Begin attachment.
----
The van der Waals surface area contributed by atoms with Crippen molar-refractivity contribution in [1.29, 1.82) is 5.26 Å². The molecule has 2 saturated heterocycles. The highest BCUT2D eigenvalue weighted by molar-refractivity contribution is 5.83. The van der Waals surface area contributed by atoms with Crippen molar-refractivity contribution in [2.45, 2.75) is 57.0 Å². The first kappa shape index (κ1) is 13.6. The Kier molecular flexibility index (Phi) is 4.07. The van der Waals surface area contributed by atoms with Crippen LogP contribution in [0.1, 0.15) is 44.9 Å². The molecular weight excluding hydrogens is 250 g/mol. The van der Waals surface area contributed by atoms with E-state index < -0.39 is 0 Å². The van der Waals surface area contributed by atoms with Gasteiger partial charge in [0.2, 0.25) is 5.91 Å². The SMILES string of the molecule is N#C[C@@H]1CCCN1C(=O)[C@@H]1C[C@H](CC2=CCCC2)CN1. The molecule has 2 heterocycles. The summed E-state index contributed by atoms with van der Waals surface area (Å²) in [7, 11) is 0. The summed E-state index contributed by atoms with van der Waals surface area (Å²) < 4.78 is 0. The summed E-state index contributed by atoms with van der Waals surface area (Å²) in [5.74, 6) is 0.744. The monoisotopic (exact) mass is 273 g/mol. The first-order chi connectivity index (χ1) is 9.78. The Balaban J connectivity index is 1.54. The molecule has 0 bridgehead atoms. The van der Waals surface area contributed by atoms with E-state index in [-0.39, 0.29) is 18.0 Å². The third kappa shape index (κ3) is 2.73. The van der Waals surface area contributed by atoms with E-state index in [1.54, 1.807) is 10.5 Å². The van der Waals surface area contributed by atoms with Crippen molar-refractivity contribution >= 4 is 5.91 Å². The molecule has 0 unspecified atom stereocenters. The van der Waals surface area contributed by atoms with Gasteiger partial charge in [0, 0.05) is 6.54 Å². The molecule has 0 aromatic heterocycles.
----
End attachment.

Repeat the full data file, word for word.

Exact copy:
The van der Waals surface area contributed by atoms with Crippen molar-refractivity contribution in [1.29, 1.82) is 5.26 Å². The molecule has 2 saturated heterocycles. The highest BCUT2D eigenvalue weighted by molar-refractivity contribution is 5.83. The van der Waals surface area contributed by atoms with Crippen molar-refractivity contribution in [2.45, 2.75) is 57.0 Å². The first kappa shape index (κ1) is 13.6. The Kier molecular flexibility index (Phi) is 4.07. The van der Waals surface area contributed by atoms with Crippen LogP contribution in [0.1, 0.15) is 44.9 Å². The molecular weight excluding hydrogens is 250 g/mol. The van der Waals surface area contributed by atoms with E-state index < -0.39 is 0 Å². The van der Waals surface area contributed by atoms with Gasteiger partial charge in [0.2, 0.25) is 5.91 Å². The SMILES string of the molecule is N#C[C@@H]1CCCN1C(=O)[C@@H]1C[C@H](CC2=CCCC2)CN1. The molecule has 2 heterocycles. The summed E-state index contributed by atoms with van der Waals surface area (Å²) in [7, 11) is 0. The summed E-state index contributed by atoms with van der Waals surface area (Å²) < 4.78 is 0. The summed E-state index contributed by atoms with van der Waals surface area (Å²) in [5.74, 6) is 0.744. The monoisotopic (exact) mass is 273 g/mol. The first-order chi connectivity index (χ1) is 9.78. The Balaban J connectivity index is 1.54. The molecule has 0 bridgehead atoms. The van der Waals surface area contributed by atoms with E-state index in [-0.39, 0.29) is 18.0 Å². The third kappa shape index (κ3) is 2.73. The van der Waals surface area contributed by atoms with E-state index in [1.54, 1.807) is 10.5 Å². The van der Waals surface area contributed by atoms with Crippen molar-refractivity contribution >= 4 is 5.91 Å². The molecule has 0 unspecified atom stereocenters. The van der Waals surface area contributed by atoms with Gasteiger partial charge in [0, 0.05) is 6.54 Å². The molecule has 0 aromatic heterocycles.